U.S. President Barack Obama is in Ethiopia Monday for bilateral talks with Ethiopian leaders and to convene a meeting of East African heads of state to discuss the South Sudan conflict.Portraits of U.S. President Barack Obama (L) and Ethiopia's Prime Minister Hailemariam Desalegn (R) decorate the airport terminal as Obama arrives aboard Air Force One at Bole International Airport in Addis Ababa, Ethiopia, July 26, 2015.Obama arrived in Ethiopia Sunday for two days of talks focused on terrorism, human rights and the civil war in South Sudan.

The president was welcomed Sunday at the Addis Ababa airport by Ethiopian Prime Minister Hailemariam Desalegn and then taken to the U.S. embassy for a meeting with embassy staff.

On Monday, he was welcomed at the National Palace in Addis Ababa ahead of his talks with Desalegn and President Mulatu Teshome.

Before Ethiopia, Obama spent two days in his father’s homeland of Kenya, where he was hailed as a native son.

In a speech before his departure Sunday, the president said Kenya is at a crossroads “filled with peril, but also with enormous promise.”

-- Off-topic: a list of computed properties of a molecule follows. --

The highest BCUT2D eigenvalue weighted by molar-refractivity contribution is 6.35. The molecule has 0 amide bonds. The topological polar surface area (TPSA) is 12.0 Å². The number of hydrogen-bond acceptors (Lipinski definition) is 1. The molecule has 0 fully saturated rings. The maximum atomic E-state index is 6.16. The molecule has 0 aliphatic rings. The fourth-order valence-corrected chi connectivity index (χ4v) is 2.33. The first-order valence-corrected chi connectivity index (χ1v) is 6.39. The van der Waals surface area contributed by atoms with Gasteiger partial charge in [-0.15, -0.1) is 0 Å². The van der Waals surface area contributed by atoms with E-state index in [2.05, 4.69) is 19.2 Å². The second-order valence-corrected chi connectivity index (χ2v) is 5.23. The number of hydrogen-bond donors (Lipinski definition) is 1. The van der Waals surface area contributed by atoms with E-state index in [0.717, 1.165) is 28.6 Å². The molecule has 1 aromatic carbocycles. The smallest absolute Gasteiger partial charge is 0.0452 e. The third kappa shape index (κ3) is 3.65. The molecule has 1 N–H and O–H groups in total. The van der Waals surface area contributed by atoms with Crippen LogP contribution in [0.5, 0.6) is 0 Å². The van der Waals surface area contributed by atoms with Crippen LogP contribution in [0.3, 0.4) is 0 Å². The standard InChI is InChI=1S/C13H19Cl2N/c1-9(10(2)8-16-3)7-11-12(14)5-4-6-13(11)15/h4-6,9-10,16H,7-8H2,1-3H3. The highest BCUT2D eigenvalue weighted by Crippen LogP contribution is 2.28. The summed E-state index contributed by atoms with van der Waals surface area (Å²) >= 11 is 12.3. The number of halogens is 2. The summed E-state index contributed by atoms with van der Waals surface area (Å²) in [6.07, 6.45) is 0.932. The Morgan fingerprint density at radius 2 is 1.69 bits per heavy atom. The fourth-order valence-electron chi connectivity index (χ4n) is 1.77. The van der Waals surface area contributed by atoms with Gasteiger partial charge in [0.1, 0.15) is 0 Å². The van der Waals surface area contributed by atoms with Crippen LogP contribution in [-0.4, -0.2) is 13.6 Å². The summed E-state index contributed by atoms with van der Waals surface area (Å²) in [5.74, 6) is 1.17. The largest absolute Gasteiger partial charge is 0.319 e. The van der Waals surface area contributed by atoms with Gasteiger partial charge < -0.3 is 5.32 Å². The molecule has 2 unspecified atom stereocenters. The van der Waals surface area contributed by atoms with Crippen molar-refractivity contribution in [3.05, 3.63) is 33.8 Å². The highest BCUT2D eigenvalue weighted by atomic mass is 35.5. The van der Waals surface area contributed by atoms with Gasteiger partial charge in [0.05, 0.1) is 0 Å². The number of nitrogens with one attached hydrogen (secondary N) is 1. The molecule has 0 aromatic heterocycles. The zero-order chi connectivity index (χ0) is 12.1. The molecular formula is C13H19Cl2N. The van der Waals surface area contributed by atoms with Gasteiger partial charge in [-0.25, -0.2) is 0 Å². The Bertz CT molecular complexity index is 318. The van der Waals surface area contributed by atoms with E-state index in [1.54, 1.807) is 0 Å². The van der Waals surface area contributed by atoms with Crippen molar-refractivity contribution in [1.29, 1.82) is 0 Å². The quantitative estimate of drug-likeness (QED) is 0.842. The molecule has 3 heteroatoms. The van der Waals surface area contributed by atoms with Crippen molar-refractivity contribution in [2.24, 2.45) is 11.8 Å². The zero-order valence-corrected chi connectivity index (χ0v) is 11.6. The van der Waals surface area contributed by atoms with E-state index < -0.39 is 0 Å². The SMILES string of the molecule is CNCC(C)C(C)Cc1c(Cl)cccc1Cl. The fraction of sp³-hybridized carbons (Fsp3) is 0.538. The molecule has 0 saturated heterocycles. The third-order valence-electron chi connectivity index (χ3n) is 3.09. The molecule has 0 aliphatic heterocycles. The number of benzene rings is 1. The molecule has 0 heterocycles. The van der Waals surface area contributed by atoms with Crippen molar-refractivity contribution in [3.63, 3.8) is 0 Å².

This is the first time a sitting U.S. president has visited Ethiopia, which has been a key U.S. ally in the fight against the Al-Qaida-linked militant group Al-Shabab.

Senior administration officials say the leaders will discuss what to do next if South Sudan’s president and opposition leader do not sign an African proposal for winding down the war.  Possible steps are said to include an arms embargo and international sanctions on key individuals.

The White House has said Obama will raise the issue of Ethiopia’s human rights record.  Rights group have strongly criticized the government for imprisoning journalists and political opponents and turning Ethiopia into a one-party state.  The ruling EPRDF swept this year’s elections and controls 100 percent of the seats in parliament.

On Tuesday, Obama makes a visit to the African Union headquarters in Addis before beginning his flight home to Washington.

In Nairobi, the president praised Kenya’s achievements winning independence in 1963, among them ending one-party rule and overcoming the deadly tribal and ethnic violence that broke out in 2007 and plagued the country for several months. “The people of Kenya chose not to be defined by the hatreds of the past,” Obama said. “You chose a better history.”

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